FIG. 8b is a cross-sectional view of another alternative detented conductive bump contact shape. A detented conductive bump contact 820b, formed of a conductive, preferably flowable material, is disposed atop a bond pad 810b. The detented contact has a generally convex, rounded surface contour 825, except in the area of a "detent" or concave "well" or void (depression) 830b in the top portion of the surface, into which a mating convex conductive bump contact will fit. The detent 830b is preferably centrally located in the top surface of the conductive structure 820b. If a round bond pad 810b is used, then the detented conductive bump contact 820b will have a roughly spherical shape (ignoring the depression 830b). If a square or rectangular bond pad 810b is used, then the detented conductive bump contact 820b will have a roughly "pillow" shape (again, ignoring the depression 830b).
All of the mating bump contact arrangements described hereinabove take advantage of a naturally-occurring convex shape of a "conventional" conductive bump contact to provide registration and alignment. It is also possible, however, to provide a mating convex contact with a formed shape specifically designed to mate with the concave shape of a detented bump contact in a sort of a "pin and socket" arrangement. FIG. 9 illustrates a mating pair of contacts with such a configuration.
FIG. 9 is a cross-sectional view of a pre-reflow arrangement of two mating conductive bump contacts. A concave "detented" contact structure 920a ("socket" contact) is formed atop a first bond pad 910a disposed on a surface 926 of a first substrate 925. A concave "well" or "socket" 921 is generally centrally located within the detented contact structure 920a. A convex conductive bump contact 920b ("pin" contact) is formed in a "pin" shape, having a diameter (assuming a round shape) less than that of the "well" 921 (also assuming a round shape) in the detented contact structure 920a. The convex conductive bump contact 920b is formed on a second bond pad 910b disposed on a surface 906 of a second substrate 905. The two substrates 905 and 925 are positioned such that the "pin" shaped contact 920b extends into the "well" or "socket" of the detented conductive contact structure 920a. This arrangement provides positive mechanical alignment and registration of the two substrates prior to re-flow fusing of the contacts (920a and 920b).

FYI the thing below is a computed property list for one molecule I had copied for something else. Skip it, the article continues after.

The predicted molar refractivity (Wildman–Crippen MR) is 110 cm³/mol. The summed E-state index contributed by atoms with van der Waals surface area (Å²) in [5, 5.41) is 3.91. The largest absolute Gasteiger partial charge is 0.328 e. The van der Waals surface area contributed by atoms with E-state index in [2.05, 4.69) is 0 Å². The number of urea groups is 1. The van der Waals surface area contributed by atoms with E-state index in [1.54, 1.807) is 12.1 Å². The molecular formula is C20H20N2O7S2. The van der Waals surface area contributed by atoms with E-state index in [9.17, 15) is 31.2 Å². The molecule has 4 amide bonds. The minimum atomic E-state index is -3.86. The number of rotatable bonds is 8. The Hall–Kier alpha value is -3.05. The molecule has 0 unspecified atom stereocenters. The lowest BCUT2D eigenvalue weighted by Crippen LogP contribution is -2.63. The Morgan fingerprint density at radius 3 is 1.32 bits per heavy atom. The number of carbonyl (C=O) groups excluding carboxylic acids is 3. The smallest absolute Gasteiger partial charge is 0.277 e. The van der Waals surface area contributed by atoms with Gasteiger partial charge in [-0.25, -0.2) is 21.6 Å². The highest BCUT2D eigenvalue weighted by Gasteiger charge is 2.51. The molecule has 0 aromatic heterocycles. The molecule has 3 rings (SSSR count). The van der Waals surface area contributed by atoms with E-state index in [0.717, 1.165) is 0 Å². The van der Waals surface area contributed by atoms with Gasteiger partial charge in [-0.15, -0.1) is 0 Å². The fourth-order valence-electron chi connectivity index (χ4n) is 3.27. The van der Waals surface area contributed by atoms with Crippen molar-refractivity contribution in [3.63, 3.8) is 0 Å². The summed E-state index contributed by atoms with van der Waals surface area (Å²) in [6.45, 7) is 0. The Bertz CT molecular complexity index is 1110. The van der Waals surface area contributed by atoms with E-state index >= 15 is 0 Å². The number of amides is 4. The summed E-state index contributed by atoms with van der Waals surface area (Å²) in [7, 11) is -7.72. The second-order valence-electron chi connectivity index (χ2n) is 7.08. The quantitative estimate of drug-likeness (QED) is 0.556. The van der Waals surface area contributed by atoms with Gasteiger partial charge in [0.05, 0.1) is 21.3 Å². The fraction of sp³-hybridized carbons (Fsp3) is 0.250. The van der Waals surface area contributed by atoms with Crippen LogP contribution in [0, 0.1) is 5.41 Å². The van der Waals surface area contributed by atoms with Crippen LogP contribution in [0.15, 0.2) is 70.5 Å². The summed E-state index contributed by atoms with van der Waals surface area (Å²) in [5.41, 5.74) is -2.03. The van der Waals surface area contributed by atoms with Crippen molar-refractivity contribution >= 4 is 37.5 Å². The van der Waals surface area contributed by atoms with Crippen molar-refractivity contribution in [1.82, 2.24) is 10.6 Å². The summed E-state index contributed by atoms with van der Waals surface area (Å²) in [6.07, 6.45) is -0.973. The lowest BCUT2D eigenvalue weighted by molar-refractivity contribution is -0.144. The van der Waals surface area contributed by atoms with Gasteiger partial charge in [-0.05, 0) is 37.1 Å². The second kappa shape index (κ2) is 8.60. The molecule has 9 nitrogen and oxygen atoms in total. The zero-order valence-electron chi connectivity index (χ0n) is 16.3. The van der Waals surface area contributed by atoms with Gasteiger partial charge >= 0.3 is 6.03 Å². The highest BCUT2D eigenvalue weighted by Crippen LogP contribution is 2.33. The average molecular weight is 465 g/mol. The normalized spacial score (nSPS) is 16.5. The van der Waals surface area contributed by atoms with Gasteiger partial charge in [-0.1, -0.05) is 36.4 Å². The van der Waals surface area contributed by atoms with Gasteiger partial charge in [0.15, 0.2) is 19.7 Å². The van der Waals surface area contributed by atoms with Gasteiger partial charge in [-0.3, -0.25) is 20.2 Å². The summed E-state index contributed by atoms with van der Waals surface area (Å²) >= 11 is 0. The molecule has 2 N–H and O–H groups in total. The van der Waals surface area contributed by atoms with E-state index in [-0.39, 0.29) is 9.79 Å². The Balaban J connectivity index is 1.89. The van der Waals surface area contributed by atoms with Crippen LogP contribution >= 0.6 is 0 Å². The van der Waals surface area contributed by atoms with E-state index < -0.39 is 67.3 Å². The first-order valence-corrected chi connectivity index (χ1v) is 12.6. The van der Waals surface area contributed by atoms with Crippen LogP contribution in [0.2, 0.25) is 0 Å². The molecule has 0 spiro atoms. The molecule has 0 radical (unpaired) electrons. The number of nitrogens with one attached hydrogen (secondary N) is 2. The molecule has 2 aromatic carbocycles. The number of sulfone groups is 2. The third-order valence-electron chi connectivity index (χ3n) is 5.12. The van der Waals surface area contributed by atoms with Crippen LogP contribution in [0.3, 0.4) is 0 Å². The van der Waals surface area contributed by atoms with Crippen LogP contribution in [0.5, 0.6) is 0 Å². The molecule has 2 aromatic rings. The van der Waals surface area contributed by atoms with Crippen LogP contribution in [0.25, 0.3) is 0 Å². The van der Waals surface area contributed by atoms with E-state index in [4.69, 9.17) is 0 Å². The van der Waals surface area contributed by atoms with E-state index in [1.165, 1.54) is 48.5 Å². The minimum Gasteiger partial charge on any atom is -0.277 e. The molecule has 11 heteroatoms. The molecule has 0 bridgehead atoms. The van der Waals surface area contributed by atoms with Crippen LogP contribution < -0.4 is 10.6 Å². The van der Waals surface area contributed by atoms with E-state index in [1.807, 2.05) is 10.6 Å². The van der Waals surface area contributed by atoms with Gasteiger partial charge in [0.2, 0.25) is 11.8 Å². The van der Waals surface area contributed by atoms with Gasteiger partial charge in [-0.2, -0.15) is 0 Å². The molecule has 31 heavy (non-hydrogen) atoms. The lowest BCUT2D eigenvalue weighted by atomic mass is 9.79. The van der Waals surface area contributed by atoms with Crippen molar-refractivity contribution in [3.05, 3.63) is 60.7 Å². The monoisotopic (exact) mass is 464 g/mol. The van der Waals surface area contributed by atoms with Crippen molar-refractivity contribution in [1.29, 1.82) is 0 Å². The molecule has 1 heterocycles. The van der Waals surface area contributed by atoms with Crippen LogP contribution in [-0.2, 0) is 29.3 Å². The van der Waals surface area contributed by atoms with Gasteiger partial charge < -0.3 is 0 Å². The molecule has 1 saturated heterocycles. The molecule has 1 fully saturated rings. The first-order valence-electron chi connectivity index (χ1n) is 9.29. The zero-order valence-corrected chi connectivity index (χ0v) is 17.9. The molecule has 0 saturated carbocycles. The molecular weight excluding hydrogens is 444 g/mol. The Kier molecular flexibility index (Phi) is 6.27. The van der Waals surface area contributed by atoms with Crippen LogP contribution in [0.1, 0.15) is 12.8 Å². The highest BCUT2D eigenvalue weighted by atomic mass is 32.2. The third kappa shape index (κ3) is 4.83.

Either of the two contacts may be formed of a non-flowable material (e.g., copper and its alloys, gold and its alloys, silver and its alloys) which is readily wettable by a flowable material (e.g., tin-lead (Sn-Pb) solder) of which the other of the two contacts is formed. In this case, the non-flowable contact acts as a stand-off during assembly, as previously described hereinabove. For example, the contact structure 910b can be formed of a non-flowable (e.g., solid) material. Alternatively, both contacts may be formed of a flowable material.
It should be noted that although bond pads, as depicted in the FIGS., are shown as having a height (presumably above a substrate, e.g. 910a, 910b FIG. 9) it is well known in the art to provide bond pads and/or conductive traces flush with the surface of a substrate, essentially creating an "inlaid" bond pad or conductive trace. It is therefore intended that the conductive bump contacts described herein may be disposed either atop a raised bond pad (such as is formed on a printed circuit board) or a flush bond pad. For the purposes of this specification, there is no difference between a conductive trace and a bond pad with respect to disposing a conductive bump contact or structure thereupon.
It is within the spirit and scope of the present invention that the various aspects of the various embodiments described hereinabove be used either alone or in combination. For example, the "pin and socket" contact arrangement shown and described with respect to FIG. 9 can be afforded many of the advantages of other embodiments by, for example, by filling the "socket" (921) with flux to aid in the wetting process during re-flow, and/or providing a gap or "vent" (compare 745) to permit the escape of expanding gas/and or flux.